In 2018 the Russian government transferred the main responsibility for the Northern Sea Route to Rosatom which through its ROSATOMFLOT subsidiary manages the Russian nuclear powered icebreaker fleet based in Murmansk.[10][15]

Economic assessment

Researchers and economists usually compare the Northern Sea Route with the conventional Suez Canal Route. The first route is shorter, which allow to save on fuel, but it is connected with environmental risks and increased operating costs.[16] Some studies recommend the joint usage of the two routes where the Northern Sea Route is used in summer when it is almost ice-free, and the Suez Canal Route is sailed in the rest of the year.[17] The researchers also claim that the economic feasibility of the NSR largely depends on its weather conditions. The study of Sibul et al. proposed a path-finding algorithm for the NSR strategic assessment.[18] It uses real weather as input and find the optimal shipping route.[19]

Economic effects

Number of complete through transits per flag state.[20]

YearTotalRussiaSingaporeFinlandNorwayGermanySpainChinaGreeceHong KongSwedenNetherlandsPortugalOther

See also



  1. ^ a b Brigham, L.; McCalla, R.; Cunningham, E.; Barr, W.; VanderZwaag, D.; Chircop, A.; Santos-Pedro, V.M.; MacDonald, R.; Harder, S.; Ellis, B.; Snyder, J.; Huntington, H.; Skjoldal, H.; Gold, M.; Williams, M.; Wojhan, T.; Williams, M.; Falkingham, J. (2009). Brigham, Lawson; Santos-Pedro, V.M.; Juurmaa, K. (eds.). Arctic marine shipping assessment (AMSA) (PDF). Norway: Protection of the Arctic Marine Environment (PAME), Arctic Council. Archived (PDF) from the original on November 1, 2014.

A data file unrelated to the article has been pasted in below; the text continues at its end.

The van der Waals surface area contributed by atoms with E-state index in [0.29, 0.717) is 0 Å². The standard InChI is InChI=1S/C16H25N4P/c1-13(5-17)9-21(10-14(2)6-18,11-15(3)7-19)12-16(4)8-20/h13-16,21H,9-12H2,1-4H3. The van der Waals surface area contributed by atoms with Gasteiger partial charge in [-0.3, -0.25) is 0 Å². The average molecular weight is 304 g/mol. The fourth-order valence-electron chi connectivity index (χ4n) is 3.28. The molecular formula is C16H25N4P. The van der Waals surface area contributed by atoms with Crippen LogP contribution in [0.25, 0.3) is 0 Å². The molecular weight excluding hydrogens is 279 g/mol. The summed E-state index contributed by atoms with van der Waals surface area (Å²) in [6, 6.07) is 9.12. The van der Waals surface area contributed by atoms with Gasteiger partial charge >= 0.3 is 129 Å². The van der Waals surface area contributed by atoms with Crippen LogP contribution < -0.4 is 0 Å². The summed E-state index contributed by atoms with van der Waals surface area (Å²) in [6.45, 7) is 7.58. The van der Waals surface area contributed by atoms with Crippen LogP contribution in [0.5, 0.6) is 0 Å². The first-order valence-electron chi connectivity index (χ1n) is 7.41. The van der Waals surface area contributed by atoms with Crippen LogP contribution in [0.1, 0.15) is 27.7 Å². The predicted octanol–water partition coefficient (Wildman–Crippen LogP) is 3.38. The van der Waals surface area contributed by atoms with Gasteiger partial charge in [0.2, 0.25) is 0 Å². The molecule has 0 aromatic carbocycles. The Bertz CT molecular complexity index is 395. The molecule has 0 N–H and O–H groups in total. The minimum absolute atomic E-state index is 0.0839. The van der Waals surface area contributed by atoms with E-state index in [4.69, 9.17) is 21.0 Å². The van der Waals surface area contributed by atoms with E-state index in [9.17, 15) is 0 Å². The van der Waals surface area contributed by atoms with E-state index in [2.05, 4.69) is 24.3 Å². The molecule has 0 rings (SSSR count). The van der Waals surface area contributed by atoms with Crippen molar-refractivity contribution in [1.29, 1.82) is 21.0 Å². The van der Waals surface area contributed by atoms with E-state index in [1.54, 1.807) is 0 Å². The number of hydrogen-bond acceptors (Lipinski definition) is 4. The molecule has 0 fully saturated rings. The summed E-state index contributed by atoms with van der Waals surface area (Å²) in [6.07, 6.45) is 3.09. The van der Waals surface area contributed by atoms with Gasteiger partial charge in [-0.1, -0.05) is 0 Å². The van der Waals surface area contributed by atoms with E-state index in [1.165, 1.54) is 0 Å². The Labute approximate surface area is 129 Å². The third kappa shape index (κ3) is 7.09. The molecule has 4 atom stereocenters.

2. ^ Østreng, Willy; Eger, Karl Magnus; Fløistad, Brit; Jørgensen-Dahl, Arnfinn; Lothe, Lars; Mejlænder-Larsen, Morten; Wergeland, Tor (2013). Shipping in Arctic Waters: A Comparison of the Northeast, Northwest and Trans Polar Passages. Springer. doi:10.1007/978-3-642-16790-4. ISBN 978-3642167898. S2CID 41481012.
  3. ^ Buixadé Farré, Albert; Stephenson, Scott R.; Chen, Linling; Czub, Michael; Dai, Ying; Demchev, Denis; Efimov, Yaroslav; Graczyk, Piotr; Grythe, Henrik; Keil, Kathrin; Kivekäs, Niku; Kumar, Naresh; Liu, Nengye; Matelenok, Igor; Myksvoll, Mari; O'Leary, Derek; Olsen, Julia; Pavithran .A.P., Sachin; Petersen, Edward; Raspotnik, Andreas; Ryzhov, Ivan; Solski, Jan; Suo, Lingling; Troein, Caroline; Valeeva, Vilena; van Rijckevorsel, Jaap; Wighting, Jonathan (October 16, 2014). "Commercial Arctic shipping through the Northeast Passage: Routes, resources, governance, technology, and infrastructure". Polar Geography. 37 (4): 298–324. doi:10.1080/1088937X.2014.965769.
  4. ^ Fountain, Henry (2017-07-23). "With More Ships in the Arctic, Fears of Disaster Rise". The New York Times. ISSN 0362-4331. Retrieved 2017-07-24.
  5. ^ McGrath, Matt (2017-08-24). "First tanker crosses northern sea route without ice breaker". BBC News. Retrieved 2017-08-24.